Can you please check my mesh and make suggestions ( the last one called REF_40_A15) because i cant see any problem and according to those webinars, its perfectly ok, but the transient simulation still diverges.

Simulation converges when using steady-state.

Thanks a lot

Hi @Novak_Ondrej!

Are you referring to the simulation called “REF_prot15_bezocasu_AC”? If so then the convergence looks promosing but you have to increase your maximum runtime in the simulation control - the mesh looks “perfect” :slight_smile: Attached some pictures for future simulations that can help you identify the problems easier.

\underline{\textbf{1. Where to find the problem?}}

You can click on the run (1) and then on the “message icon” (2).

We can see it tells us there is something wrong with the runtime.

\underline{\textbf{2. Where to increase the runtime?}}

You can type in a very big number (for instance 300,000) just to make sure your simulation does not stop in the first place or use the Run continuation which can be found in this post: Platform Update 12/2018



I checked steady-state simulation and its fine, lift and drag values are perfect.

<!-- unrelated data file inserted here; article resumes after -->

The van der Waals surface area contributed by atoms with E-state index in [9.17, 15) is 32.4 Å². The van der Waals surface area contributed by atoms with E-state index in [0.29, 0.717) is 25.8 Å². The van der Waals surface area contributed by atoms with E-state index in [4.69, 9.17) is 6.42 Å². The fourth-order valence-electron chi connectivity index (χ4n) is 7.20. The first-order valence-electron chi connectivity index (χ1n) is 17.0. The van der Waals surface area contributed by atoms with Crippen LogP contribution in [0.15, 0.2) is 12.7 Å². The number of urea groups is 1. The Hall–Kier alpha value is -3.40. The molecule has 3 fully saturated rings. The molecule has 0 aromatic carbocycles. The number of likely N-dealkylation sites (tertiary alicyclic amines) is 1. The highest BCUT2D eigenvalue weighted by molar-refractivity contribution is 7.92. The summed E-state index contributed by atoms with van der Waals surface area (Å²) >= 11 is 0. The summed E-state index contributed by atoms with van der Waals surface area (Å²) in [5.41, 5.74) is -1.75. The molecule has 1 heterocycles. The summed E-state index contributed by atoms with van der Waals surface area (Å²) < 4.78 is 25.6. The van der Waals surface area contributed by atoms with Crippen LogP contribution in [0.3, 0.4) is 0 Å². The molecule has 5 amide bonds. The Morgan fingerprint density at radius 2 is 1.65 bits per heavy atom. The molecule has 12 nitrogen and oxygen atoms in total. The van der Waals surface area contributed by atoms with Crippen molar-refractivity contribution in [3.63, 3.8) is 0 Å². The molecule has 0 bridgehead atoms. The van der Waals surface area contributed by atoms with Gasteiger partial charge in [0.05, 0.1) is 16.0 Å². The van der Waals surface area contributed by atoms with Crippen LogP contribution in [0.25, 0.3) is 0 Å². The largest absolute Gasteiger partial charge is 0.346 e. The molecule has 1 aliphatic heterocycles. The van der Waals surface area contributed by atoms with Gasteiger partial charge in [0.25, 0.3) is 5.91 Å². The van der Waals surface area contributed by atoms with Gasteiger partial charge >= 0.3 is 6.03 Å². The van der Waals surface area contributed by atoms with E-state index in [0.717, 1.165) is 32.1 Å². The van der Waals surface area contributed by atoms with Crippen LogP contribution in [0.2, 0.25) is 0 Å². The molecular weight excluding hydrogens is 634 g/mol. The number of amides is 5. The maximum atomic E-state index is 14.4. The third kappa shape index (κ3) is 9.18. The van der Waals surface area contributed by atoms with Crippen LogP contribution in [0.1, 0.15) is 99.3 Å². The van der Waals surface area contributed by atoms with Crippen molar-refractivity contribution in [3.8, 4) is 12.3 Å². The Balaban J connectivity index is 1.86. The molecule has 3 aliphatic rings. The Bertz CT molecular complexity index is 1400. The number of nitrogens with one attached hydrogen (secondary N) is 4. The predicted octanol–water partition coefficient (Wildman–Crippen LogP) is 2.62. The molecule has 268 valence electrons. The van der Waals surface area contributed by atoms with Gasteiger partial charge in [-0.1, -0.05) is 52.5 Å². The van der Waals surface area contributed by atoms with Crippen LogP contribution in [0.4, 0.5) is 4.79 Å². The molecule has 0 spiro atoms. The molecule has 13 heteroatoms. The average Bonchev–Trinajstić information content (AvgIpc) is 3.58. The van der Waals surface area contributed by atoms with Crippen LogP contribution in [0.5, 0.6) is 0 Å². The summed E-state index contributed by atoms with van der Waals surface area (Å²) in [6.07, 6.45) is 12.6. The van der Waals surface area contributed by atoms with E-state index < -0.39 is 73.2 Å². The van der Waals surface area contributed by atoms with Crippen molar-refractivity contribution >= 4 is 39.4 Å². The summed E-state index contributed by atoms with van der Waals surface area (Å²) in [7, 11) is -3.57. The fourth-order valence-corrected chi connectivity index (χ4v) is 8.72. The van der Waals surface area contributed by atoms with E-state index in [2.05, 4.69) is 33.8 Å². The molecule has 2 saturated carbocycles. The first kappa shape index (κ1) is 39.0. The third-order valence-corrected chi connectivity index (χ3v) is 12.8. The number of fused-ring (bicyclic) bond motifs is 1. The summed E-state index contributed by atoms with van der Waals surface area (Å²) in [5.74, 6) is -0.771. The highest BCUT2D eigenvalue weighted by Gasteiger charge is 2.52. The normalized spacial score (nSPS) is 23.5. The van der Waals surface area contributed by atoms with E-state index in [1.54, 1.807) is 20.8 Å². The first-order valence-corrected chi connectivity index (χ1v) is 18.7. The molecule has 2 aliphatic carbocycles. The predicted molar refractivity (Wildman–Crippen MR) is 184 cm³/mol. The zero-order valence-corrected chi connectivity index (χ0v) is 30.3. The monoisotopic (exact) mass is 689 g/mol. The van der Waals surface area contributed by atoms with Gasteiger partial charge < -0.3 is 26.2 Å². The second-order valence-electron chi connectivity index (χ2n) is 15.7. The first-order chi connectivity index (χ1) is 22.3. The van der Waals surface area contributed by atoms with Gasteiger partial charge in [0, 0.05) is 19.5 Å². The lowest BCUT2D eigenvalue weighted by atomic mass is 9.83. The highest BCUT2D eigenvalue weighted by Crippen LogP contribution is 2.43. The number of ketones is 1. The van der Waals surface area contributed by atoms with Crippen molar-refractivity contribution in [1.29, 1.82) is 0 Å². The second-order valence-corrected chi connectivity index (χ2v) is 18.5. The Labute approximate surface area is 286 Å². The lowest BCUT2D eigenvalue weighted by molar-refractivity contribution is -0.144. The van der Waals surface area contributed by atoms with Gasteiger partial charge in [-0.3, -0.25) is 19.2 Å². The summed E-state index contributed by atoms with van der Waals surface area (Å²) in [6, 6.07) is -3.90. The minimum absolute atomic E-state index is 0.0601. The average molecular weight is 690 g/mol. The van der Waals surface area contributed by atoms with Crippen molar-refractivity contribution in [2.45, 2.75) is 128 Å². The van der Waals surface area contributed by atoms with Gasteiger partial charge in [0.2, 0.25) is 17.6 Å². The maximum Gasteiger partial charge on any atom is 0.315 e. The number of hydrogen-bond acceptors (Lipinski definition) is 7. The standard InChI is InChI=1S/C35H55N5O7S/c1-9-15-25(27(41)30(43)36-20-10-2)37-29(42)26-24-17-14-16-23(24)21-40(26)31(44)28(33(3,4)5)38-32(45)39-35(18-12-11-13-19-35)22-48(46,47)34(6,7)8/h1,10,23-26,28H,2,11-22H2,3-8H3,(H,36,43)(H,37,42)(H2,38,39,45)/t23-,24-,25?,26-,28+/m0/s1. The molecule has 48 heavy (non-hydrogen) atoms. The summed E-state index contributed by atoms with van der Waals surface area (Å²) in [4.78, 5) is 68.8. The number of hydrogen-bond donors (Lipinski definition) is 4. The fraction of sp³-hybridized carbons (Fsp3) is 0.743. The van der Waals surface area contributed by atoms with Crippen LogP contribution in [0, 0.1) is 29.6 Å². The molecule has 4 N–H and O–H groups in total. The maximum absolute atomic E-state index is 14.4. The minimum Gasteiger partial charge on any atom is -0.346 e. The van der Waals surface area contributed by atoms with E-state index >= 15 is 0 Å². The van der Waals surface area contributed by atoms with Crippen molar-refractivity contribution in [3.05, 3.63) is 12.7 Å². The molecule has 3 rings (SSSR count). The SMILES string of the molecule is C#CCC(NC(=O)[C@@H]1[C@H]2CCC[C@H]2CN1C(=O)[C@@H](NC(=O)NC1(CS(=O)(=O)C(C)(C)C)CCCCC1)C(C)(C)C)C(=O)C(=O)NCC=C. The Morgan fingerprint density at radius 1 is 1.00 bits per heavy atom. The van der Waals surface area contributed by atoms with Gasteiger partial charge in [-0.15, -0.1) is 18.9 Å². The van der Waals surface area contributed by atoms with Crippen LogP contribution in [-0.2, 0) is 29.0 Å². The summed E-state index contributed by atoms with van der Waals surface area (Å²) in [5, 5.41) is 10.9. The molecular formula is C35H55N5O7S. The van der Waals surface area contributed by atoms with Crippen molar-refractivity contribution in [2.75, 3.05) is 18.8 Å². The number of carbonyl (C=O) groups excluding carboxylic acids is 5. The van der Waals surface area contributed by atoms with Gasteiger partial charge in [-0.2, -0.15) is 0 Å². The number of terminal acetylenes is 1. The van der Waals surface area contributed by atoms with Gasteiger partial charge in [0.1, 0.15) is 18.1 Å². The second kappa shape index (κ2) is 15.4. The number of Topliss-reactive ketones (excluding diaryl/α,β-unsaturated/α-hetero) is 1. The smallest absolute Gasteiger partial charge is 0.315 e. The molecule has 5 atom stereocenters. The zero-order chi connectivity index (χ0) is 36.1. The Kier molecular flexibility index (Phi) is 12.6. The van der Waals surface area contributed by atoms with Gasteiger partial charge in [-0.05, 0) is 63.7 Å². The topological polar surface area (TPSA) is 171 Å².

But this mesh still fails for transient simulation. It diverges. I used automatic timestep adjustement on this new mesh and it failed. I must have made misstake somewhere

Hi @Novak_Ondrej,

can you tell me which simulation you are referring to? I thought it is the last one in your tree. Give me the name and I will check it out.



REF_prot15_bezocasu_AC - this one is steady-state. It works fine with old mesh and a bit better with new one
Tran_prot15_bezocasu_AC - this one is transient. It does not work with old mesh and neither with new one

The transient one is problem. I tryed making better mesh and using timestep autoadjustment according to instructions here but it did not help.

Hi @Novak_Ondrej!

That’s related to the BC’s - I started a run a while ago and it is at 70% now, looks promising so far. Once it has finished I will share the new setup with you.



Great ! nice to hear it works somehow

Shared the project with you @Novak_Ondrej - tell me if everything is fine!



Are you sure its the right project ?
I can see you created simulation run. But its not transient, its steady state (Run 4). And its nowhere near converged. Lift force on that aircraft 18.3 kN ?
Maybe i m missing sth. but this is not correct at wall. I m trying to make transient simulation not steady state. Why your residuals are 0,3 ? it should be under 1E-3

this cant be right … but i will try using inlet/outlet instead of freestream